August 11, 2022
Friday’s USDA WASDE report is already spreading angst within the agricultural industry as the clash between potentially lower yield due to hot weather meets the long-term demand story, amidst the backdrop of uncertain global supplies.
Last week I wrote about items that trade will be watching heading into the report. And more recently, Jacqueline Holland wrote a very thoughtful article regarding overall yield potential going forward.
Ongoing yield debate
My hunch says that whatever the USDA prints for yield on Friday will be met with mixed emotion from all sides of the industry. I can already imagine social media lighting up with dramatic debate once the information is released on Friday.
Remember though, on this report, the USDA gathers their yield information with farmer survey, satellite imagery and their own fancy statistical formulas; no one is actually stepping into a field to measure anything.
Back in 2019, the USDA switched their method of weighing ears as part of their approach to estimate corn yield. USDA now waits until the September report to include data from the field.
Trying to further gain insight on what this report might say, I went back fifteen years and looked at differences in new crop ending stocks from the July USDA report to the August report.
Mixed results for ending stocks
For soybeans, six out of the past fifteen years, the USDA has increased carryout from the July report to the August USDA report. Seven out of the past fifteen years, the USDA has decreased carryout from the July report to the August USDA report leaving two years, where new crop ending stocks were left unchanged.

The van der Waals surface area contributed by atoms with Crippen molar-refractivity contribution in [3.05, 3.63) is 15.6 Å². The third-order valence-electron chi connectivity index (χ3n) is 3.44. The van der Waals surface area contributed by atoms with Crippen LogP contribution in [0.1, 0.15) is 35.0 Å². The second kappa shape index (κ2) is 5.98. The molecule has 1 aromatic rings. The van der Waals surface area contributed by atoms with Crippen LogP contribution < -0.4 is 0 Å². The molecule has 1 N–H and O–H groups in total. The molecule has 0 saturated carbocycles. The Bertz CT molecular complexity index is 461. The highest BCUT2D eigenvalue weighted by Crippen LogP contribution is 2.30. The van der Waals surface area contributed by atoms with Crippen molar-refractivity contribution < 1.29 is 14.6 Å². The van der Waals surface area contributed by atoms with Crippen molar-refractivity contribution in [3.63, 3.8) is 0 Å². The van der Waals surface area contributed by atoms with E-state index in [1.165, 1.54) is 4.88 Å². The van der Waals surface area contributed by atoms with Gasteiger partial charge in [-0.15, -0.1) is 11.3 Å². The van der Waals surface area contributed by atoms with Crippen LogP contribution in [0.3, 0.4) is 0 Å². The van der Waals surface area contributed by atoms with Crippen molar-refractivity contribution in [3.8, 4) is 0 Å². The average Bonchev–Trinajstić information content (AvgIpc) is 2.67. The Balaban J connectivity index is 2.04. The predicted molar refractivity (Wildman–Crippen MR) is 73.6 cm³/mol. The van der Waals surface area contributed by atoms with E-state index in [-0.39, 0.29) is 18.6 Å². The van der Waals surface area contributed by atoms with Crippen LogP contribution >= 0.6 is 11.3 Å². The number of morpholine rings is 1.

For corn, nine out of the past fifteen years, new crop carryout was increased on the August report, while six out of the past fifteen years saw carryout decrease. Again, no clear trend is offered.
I did then look to see how new crop corn and soybean prices traded post report over the past fifteen years, and finally something a bit more consistent popped up.
A pattern for new crop prices?
For both new crop corn and soybean prices, ten out of the past fifteen years, prices had a tendency to trade lower after the August report and into the last business day of the month.
Bottom line, the August USDA WASDE report offers plenty of information for the industry to dissect, with a slight historic tendency for lower new crop price action for corn and soybean futures after the report. Unfortunately for this report, there is no smoking gun you can rely on. You can’t outguess these USDA reports, nor how the market will react, so be ready for anything by incorporating strategic marketing on your priced and unpriced bushels.
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The opinions of the author are not necessarily those of Farm Futures or Farm Progress.
About the Author(s)
senior market adviser, Total Farm Marketing by Stewart Peterson
Naomi specializes at helping farmers understand how to manage cash marketing needs and understand the importance of managing basis, delivery point considerations, cash flow needs and storage capacity. She earned her Bachelor of Arts in Political Science with a minor in Agriculture Business at the University of Wisconsin in Platteville. She has a Master of Science in Adult Education with an emphasis in Ag Economics from the UW-Platteville and a Master Certificate in Global Education, from the UW-Oshkosh.
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